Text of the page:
Milk Thistle Shows Potential for Hep C
A medicinal compound in milk thistle, a flowering member of the daisy family, may benefit liver function in people infected with HIV and the hepatitis C virus (HCV), according to the results of a small New York study reported at the XVII International AIDS Conference in Mexico City.
AIDS 2008:Human Rights Struggles Define AIDS Fight
Harvard's Sofia Gruskin, JD, MIA,
associate professor of health and human rights, talks about the impact of human rights struggles on the AIDS epidemic, progress finally being made, and the legacy of Dr. Jonathan Mann.
Norvir Tablets Similar to Capsules, Expected in 2009
Abbott Laboratories has developed a tablet version of its protease inhibitor (PI) Norvir (ritonavir), typically used in drug regimens to boost blood levels and the effectiveness of other PIs. Study results presented at the XVII International AIDS Conference (IAC) in Mexico City indicate that the heat-stable tablet results in similar blood levels of the drug compared with the approved capsule formulation.
PrEP: Preparing For Success?
The University of
Pittsburgh's Ian McGowan, MD, PhD, talks about the promise of
pre-exposure prophylaxis to prevent HIV transmission and how we should
prepare for the possibility that current PrEP trials will prove it to
Defining the Risk Factors for Kidney Damage in Patients Using Tenofovir
HIV-positive patients with high blood pressure and on medications known to increase the risk of kidney damage are at the highest risk for kidney damage if tenofovir—the active drug in Viread and a component of Truvada and Atripla—is used as a component of antiretroviral (ARV) therapy, according to a study reported at the XVII International AIDS Conference (IAC) in Mexico City.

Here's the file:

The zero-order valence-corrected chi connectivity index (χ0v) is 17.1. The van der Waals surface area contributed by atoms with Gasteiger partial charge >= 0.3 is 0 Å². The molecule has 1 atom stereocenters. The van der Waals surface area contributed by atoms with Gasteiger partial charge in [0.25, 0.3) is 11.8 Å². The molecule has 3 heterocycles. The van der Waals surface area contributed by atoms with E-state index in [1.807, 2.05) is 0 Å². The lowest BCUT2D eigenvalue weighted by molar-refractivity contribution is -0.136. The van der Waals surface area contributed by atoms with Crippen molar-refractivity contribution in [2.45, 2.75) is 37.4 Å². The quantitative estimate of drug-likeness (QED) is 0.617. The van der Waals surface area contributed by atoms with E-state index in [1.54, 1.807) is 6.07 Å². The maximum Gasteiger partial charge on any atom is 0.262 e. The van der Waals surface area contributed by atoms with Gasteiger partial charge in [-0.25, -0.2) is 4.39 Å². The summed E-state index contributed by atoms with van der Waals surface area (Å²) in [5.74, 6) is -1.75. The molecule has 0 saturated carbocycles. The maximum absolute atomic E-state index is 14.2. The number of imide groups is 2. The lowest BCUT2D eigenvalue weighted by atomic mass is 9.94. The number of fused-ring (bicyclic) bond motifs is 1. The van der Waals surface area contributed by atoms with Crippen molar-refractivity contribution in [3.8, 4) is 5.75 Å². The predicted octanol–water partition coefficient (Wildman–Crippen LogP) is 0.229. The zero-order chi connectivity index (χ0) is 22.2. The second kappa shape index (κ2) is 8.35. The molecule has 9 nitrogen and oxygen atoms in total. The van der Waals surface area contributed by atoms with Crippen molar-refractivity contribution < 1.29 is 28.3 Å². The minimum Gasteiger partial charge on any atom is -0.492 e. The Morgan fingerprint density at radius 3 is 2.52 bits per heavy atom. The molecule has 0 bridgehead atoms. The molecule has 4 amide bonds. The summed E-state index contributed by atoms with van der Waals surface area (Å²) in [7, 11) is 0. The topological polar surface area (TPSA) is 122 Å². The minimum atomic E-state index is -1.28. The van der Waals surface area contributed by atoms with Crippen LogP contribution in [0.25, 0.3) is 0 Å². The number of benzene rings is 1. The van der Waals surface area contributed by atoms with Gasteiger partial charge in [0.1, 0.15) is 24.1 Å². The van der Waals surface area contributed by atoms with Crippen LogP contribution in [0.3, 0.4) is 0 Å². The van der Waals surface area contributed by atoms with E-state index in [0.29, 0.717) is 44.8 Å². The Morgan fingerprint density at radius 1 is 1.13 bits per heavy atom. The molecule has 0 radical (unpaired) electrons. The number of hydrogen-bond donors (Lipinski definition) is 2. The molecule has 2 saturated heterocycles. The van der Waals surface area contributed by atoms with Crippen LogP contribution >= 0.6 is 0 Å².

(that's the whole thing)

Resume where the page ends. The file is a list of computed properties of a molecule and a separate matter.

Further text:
August 13, 2008
Encouraging Data From Second Tesamorelin Study for Lipo
Treatment with a tesamorelin, a synthetic compound that sparks the production of natural human growth hormone, resulted in a significant loss of visceral adipose tissue (VAT)—deep belly fat—compared with a placebo in people with lipodystrophy, according to new results reported August 5 at the XVII International AIDS Conference in Mexico City.
Viread Receives Second Approval for Hep B Infection
Gilead Sciences announced earlier this week that the U.S. Food and Drug Administration has approved Viread for the treatment of chronic hepatitis B virus (HBV) infection, a leading cause of liver cancer among HIV-positive and HIV-negative people.
August 12, 2008
AIDS 2008:Future Options for the Treatment Experienced
Andrew Carr, MD,
Professor of Medicine at the University of New South Wales in Sydney,
Australia, shares his views on the future of HIV treatment and what's
in the pipeline for people with HIV who've been on many treatment
Isentress, Intelence and Prezista Combo Shines for Treatment Veterans
A drug regimen consisting of Isentress, Intelence and Norvir-boosted Prezista has pushed viral loads to undetectable levels in 90 percent of heavily treatment-experienced patients, according to astonishing new data from the Agence Nationale de Recherches sur le Sida et les Hépatites Virales (ANRS) 139 TRIO study reported at the XVII International AIDS Conference (IAC) in Mexico City.